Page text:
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Wind and Lightning Push Wildfires Across Montana

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Aug. 22: Flames light up the evening sky near Missoula, Mont., as a wildfire burns through timber. (AP Photo/The Missoulian, Tom Bauer)

Firefighters on Tuesday were unable to contain a blaze that had burned 2,000 acres east of Missoula, but officials said they believe the threat to nearby homes had been reduced.

Crews were putting out hot spots and patrolling the area near the 40 threatened West Riverside homes about seven miles east of Missoula near the confluence of the Blackfoot and Clark Fork rivers.

No evacuations have been ordered and no structures have been damaged. Incident commander Ken Parks said in a statement the imminent threat to the homes has been greatly diminished.

The wildfire had rapidly spread from its first reported size of 150 acres to 1,500 acres within hours Monday night.

More than 120 people were fighting the fire. Two 20-person crews were building fire lines along its western flank, while crews, dozers, engines and helicopters are fighting the fire on the more active eastern flank, the Department of Natural Resources and Conservation said in a statement.

Rachel Peterson, 7, told the Missoulian newspaper that she was playing outside her home when she was startled by a sound. "We were playing Barbies on the porch, and I heard a `poof' like a firework," she said. "Then I saw smoke, and so I said, `Uh-oh, I should tell Dad."'

The wind pushed the fire north and east away from the homes, DNRC fire information officer Paula Short said. By early Tuesday, the fire crept back down the mountain to within 30 feet of the neighborhood, witnesses and fire officials said.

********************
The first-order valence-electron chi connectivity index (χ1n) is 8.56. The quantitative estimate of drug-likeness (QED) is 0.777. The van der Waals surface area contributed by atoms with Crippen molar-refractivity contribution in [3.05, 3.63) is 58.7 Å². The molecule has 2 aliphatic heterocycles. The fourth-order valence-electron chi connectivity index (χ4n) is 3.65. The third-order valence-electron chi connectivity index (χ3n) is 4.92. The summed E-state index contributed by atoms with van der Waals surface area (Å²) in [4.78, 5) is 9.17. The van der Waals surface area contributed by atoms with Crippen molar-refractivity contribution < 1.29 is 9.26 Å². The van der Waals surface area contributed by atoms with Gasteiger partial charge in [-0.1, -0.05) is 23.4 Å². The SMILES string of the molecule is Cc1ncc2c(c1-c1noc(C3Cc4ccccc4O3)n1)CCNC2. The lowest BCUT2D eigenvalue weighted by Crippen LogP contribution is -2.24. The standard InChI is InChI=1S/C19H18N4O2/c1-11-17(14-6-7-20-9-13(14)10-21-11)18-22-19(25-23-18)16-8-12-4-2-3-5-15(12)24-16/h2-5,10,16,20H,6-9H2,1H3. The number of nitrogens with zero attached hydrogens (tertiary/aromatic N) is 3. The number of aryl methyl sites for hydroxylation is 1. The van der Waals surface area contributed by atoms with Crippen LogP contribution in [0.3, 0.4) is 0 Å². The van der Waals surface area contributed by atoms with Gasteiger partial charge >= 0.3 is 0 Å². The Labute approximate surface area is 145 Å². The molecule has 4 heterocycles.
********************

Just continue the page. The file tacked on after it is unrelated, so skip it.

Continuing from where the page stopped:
Bret Hitshew, who was visiting friend Willy Lovell's home, told the Missoulian (http://bit.ly/rs7Vy7 ) that the flames drew near the home around 4 a.m.

"We got lucky," Hitshew said. "It didn't come into the treetops. The wind didn't pick up."

A few miles to the east, authorities went door to door to warn about a half-dozen residents near Johnson Gulch that the fire might be headed their direction.

The fire was visible from Interstate 90, and officials asked drivers not to congest the corridor by stopping to watch.

The Red Cross put on standby a shelter that can hold up to 50 people overnight in case any residents are displaced.

The West Riverside blaze is one of more than 10 active wildfires in the state after a relatively quiet fire season due to a wet, cool spring.

Two of the largest fires, at 2,800 and 1,350 acres, respectively, were burning in the Flathead National Forest. Both were in remote areas, and fire officials closed trails and set up protection measures for a cabin and two bridges.

Another wildfire in northeastern Idaho spread to 18,275 acres and crossed the Montana line into Ravalli County, officials said. That fire was threatening seven homes, two commercial properties and several outbuildings.

In southeastern Montana, crews were fighting a dozen new wildfires on the Crow reservation after numerous lightning strikes from a weekend thunderstorm. The largest burned 775 acres of grass and sage northwest of St. Xavier, while another in the Reno Creek valley, was threatening homes.

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